The iPad offers both unique opportunities for writing-to-learn activities and challenges for the instructor who must incorporate it into the classroom. As an instructor, you want to keep your students focused on learning and applying the content of your course. Having an iPad equipped classroom can mean struggling to keep students focused on the course and not on their email or social media accounts.
This section of the toolkit will offer practical suggestions for incorporating the iPad into WTL activities and for making the iPad a tool that reinforces learning.
Classroom policies regarding the iPad
WTL Activities and the Apps that Support Them
Student Formulated Questions
- WTL Activity: This activity asks students to write questions about the subject—either for homework or in class. The assignment could introduce students to a new concept, assess student knowledge to determine what they do not yet understand, or conclude a unit to allow students to summarize their comprehension of the important concepts. The instructor provides a prompt (not a question!) to focus students on the essential elements of the topic. For example, after studying the idea of social structure in a sociology class, the instructor might present this prompt: “According to William Sewell, social structures have a dual character.” The students began asking questions about what Sewell means by dual character, how that concept is demonstrated in formal and informal ways, and how Sewell’s idea of social structure is similar to or different from other definitions.
- Using the iPad (Jot!): Students can share their questions in a group activity using the app Jot! as a communal whiteboard. The app allows the students to type their questions in a common whiteboard and share it with the instructor. So the instructor can view the changes groups make in real time. Each group would be tasked with creating a “test” on the concept of social structure.
Blogs and Journals
- WTL Activity: This activity can be used to allow students to write in response to readings or class discussions. Blogs and journals are often assessed based on content-focused criteria rather than on polished writing. Ask students to write a blog based on a topic presented in class discussion or during a lecture. Then have students go back and add to the blog a few days later after they have had time to do more reading or research on the topic.
- Using the iPad (Tumblr, TypePad, or Blogger): Instructors can use Tumblr to create a blog topic and allow students to post pages on the blog. Or students can build a course blog for their classmates to view on TypePad or Blogger.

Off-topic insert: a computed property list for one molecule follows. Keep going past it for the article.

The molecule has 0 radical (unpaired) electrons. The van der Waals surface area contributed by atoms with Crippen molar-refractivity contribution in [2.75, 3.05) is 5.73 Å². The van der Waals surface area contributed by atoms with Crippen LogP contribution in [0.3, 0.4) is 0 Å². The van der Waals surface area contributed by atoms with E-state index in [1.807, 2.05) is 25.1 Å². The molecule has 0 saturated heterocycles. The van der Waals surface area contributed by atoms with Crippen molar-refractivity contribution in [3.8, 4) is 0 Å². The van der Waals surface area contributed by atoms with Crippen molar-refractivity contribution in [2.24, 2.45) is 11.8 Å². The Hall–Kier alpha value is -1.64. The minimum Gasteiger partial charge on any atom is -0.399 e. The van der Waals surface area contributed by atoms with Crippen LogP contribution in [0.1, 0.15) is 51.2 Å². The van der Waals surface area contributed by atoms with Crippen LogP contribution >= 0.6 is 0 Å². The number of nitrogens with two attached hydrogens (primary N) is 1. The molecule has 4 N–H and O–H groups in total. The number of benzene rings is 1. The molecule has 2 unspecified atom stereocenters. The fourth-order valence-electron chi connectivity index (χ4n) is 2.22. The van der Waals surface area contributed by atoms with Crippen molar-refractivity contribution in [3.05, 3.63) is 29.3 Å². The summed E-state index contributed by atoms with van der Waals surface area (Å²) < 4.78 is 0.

Double Entry Writing
- WTL Activity: To encourage metacognition, have students use a double entry writing technique. Students can take notes in one column and reflect on those notes at the end of class in the other column. Or students can be asked to write in one column about a topic prior to a lecture or reading assignment. Then students can use the other column to reflect on what has changed in their understanding of the topic.
- Using the iPad (Corkulous or Bamboo Paper): Students can type notes on electronic post-its in Corkulous and then go back and add comments or observations next to the notes. Either the entire board or just a portion of the board can be emailed to the instructor or to classmates as a pdf file. If students prefer to handwrite notes, they can use Bamboo paper to create two columns and then send a copy of the file to an email address, Dropbox, Facebook, Tumblr, Twitter, or Evernote.
- WTL Activity: This activity can be used to allow students to review materials and prepare study notes for a test. Plus, it allows the instructor to see what students don’t know and still need to review. Students make up a test that centers on the material they are covering in class. Then they share and discuss their test questions with their peers. This helps students think about the material before a test and assists then in identifying the key concepts.
- Using the iPad (Quizlet): The students can write quiz questions in class or for homework. Then they can be shared in small groups or projected onto a screen for the entire class to see. Instructors can even have teams of students create quizlets for a little friendly, in class competition.